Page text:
American University School of Public Affairs Presents: The #COP21 Policy Explainer

Between November 30 and December 11, 2015 policymakers from around the world will be in Paris for the 21st Conference of Parties — or the annual meeting of all countries that want to combat the effects of climate change. #COP21 is considered a crucial moment, as scientists and climate change experts predict that the policies from this conference could limit warming to 2 degrees Celsius, a threshold necessary to avoid the most dire climate forecasts.

SPA Professor Todd Eisenstadt, and Director of SPA’s Center for Environmental Policy Dan Fiorino sat down for the first ever SPA Policy Explainer to share their thoughts and expectations on #COP21.

Todd Eisenstadt and Dan Fiorino sit down for “The SPA Policy Explainer” to discuss #COP21.

What’s happening at COP21?

Todd Eisenstadt: The meeting in Paris is slated to try to finally construct a successor international agreement to the Kyoto protocol which was the agreement which governed nations voluntary reductions in their carbon dioxide emissions, some almost 20 years ago. The Kyoto protocol expired, but no successor agreement has been negotiated because the world’s governments have met under the auspices of the United Nations several times and been unable to reach concrete agreements.

Why the delay?

Eisenstadt: Part of the problem is that the developed countries like the United States and the European Union which has been leading in this area, want to cut emissions and especially coal power emissions, which are the worst and that they pollute much worse than even standard fossil fuels like oil. Countries which are presently developing like China and India argue that the US went through its pollution phase, therefore they have the right to do that too because that will give them the economic growth and the industrial base that they will need in the future. Those are good points. On the other hand we all are in this together, it is a global problem and we’re all going to suffer the consequences.

How will this summit be different?

Dan Fiorino: I think that the climate change summit this year is especially important, because the US is bringing something concrete to the table. I think the US leadership is absolutely critical and with the president has set the stringent new targets for corporate average field economy, which is field efficiency and vehicles and particularly now the US EPA just announced the final version of its clean power plant which calls for pretty substantial reductions and emissions from fossil fuel electrical generating plants by 2030. In addition, the US and China about a year ago today reached an agreement on cuts and emissions. I think that will provide a lot of push toward reaching more concrete agreements.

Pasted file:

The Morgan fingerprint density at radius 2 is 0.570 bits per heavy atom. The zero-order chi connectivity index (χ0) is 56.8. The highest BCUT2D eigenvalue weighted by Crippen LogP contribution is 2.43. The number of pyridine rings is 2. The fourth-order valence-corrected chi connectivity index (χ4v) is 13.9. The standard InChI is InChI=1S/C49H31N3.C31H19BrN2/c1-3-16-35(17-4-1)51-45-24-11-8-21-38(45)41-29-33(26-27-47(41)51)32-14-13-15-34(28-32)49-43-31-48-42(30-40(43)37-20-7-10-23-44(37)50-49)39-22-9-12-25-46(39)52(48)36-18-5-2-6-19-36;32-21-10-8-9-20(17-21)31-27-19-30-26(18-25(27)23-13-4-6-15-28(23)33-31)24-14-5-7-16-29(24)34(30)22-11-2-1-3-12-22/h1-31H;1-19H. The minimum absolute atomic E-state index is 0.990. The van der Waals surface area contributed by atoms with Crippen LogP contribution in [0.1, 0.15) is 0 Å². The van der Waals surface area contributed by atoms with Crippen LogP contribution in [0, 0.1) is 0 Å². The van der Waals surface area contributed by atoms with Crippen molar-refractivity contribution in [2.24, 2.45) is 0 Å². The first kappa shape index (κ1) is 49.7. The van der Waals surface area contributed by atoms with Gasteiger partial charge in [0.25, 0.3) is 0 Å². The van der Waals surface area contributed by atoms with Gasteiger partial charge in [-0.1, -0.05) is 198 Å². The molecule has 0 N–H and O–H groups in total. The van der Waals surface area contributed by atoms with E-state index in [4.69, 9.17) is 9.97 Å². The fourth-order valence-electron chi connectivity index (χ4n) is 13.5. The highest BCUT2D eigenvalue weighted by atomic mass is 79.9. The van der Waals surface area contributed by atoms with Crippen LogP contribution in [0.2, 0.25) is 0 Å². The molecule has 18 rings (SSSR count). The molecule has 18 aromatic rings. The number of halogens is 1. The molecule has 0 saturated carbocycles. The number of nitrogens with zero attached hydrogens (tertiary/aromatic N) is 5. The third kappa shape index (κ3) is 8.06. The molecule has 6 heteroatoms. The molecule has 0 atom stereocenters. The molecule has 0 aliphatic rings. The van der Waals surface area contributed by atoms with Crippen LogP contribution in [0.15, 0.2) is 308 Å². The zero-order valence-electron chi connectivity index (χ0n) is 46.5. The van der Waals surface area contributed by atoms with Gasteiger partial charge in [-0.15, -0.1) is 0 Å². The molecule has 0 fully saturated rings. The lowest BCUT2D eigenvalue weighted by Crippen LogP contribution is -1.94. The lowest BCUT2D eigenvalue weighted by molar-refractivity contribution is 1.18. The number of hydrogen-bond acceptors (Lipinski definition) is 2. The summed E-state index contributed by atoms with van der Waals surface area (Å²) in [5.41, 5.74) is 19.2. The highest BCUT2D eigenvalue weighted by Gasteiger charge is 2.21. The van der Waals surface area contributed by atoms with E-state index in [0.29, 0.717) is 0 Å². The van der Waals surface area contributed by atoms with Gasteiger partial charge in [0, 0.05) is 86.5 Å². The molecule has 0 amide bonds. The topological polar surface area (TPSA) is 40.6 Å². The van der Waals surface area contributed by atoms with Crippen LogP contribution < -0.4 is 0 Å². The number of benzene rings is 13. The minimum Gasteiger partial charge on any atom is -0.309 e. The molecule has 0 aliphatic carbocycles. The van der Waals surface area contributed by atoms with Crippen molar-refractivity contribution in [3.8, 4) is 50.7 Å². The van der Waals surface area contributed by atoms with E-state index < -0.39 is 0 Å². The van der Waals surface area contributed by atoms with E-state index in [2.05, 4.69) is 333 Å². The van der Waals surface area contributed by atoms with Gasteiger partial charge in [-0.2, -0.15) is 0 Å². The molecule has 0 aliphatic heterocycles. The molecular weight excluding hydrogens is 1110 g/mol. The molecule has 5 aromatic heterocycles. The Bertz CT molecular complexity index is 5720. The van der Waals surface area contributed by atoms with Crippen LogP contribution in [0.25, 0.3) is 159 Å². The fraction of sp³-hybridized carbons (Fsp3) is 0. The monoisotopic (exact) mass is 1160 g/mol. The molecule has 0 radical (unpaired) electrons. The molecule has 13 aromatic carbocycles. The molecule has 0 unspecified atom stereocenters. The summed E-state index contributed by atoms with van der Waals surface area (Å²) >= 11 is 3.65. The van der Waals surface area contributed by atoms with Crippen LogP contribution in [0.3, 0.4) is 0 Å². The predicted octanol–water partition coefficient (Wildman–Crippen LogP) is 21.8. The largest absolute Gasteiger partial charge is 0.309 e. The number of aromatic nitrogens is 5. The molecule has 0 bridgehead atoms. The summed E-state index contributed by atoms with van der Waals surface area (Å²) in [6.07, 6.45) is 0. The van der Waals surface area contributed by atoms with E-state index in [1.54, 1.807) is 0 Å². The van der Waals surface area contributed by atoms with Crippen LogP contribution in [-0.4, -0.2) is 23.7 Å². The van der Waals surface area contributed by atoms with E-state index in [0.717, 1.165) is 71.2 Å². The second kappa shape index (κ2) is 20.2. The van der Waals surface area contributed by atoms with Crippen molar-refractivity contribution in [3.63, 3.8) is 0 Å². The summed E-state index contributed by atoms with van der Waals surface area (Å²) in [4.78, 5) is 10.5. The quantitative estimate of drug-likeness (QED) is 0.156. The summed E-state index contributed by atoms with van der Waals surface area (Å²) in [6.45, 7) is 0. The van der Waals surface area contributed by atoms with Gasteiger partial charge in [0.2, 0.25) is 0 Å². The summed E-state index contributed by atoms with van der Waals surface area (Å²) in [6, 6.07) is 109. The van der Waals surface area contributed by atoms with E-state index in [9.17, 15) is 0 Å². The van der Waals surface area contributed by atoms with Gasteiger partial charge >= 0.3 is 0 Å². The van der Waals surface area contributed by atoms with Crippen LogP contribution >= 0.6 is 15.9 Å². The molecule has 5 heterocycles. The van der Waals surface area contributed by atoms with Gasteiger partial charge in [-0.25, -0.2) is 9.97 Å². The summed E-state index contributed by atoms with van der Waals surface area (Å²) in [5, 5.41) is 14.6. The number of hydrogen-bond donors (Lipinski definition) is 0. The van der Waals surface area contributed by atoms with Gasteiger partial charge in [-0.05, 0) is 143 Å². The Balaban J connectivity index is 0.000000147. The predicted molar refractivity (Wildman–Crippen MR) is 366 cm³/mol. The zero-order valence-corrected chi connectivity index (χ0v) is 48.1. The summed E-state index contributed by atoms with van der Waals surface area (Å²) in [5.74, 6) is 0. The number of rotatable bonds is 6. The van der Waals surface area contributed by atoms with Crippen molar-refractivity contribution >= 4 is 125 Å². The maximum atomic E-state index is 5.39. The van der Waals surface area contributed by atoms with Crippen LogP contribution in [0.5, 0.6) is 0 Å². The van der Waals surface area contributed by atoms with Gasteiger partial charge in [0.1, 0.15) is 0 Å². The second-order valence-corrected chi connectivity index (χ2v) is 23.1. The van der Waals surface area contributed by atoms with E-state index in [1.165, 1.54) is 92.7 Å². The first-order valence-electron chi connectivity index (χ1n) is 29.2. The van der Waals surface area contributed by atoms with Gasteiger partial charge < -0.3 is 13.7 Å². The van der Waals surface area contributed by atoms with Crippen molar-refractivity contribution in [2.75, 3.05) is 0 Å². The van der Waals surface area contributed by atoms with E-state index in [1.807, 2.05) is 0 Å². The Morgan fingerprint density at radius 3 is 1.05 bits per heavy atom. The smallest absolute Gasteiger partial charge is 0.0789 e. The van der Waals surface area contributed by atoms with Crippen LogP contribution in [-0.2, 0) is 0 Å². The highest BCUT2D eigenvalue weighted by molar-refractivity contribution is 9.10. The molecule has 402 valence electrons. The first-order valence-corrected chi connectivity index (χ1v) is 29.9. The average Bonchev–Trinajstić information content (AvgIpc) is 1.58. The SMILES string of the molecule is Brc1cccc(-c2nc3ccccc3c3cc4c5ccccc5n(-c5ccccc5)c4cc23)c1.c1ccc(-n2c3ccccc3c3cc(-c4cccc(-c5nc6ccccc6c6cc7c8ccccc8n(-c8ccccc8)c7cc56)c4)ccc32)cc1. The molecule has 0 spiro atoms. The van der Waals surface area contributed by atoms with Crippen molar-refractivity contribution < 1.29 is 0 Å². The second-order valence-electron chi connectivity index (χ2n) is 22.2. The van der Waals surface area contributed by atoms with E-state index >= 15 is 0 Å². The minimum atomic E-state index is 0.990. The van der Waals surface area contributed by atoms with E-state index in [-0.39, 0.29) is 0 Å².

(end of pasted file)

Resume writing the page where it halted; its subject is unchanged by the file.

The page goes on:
Will an agreement be difficult?

Eisenstadt: I teach a class where we did a simulation of the negotiations and they were unable to reach many agreements at all after ten days of trying. The diplomats are going to have a much more difficult time even than the class did. I would say that the optimism that people are finding is that if you consider the top six emitting countries in carbon dioxide — which is what creates climate change — then if the top six emitters are able to come to an agreement, that would cover about 60% of the world’s emissions.

What outcome do you predict?

Eisenstadt: So the US and China have an agreement — it’s not adequate and it is not either going to get us to the 2 degrees C lower limit of climate change, but it is a very good start and if we could get India and Russia and Japan and Germany also at the table to cut an agreement, sort of unilateral agreement among six countries rather than the UN agreement which would necessarily involve a 180 or 200 countries we may be able to achieve real progress.

What is AU School of Public Affairs contributing to the conversation?

Fiorino: With our work in American University we’re trying to identify the sweet spots, the potential for positive outcomes and how you design energy environmental and economic policy. It’s not necessarily a trade off, despite what the critics say that you can really get some economic health and other kinds of benefits from clean energy.

We know, for example that a dollar invested in renewable energy generates more jobs and a dollar invested in fossil fuel energy — we know that there’s tremendous export opportunities in the renewable energy sector and successful negotiations in Paris will just increase the interest around the world for the new energy technologies. So I think that by trying to find those sweet spots between economic and environmental and energy goals I think that SPA is trying to make a contribution to help people look at these kinds of issues.

Eisenstadt: I and a couple of colleagues here including, Dan Fiorino, the director of the Center for Environmental Policy have been studying what causes strong environmental policies among nations of the world versus what causes weak environmental policies in general including climate change. What we have found is that vulnerability to climate change and to severe weather changes affects strongly a nation’s environmental policy and another factor, which importantly affects national environmental policies is whether or not there is a substantial fossil fuel production industry in that country.

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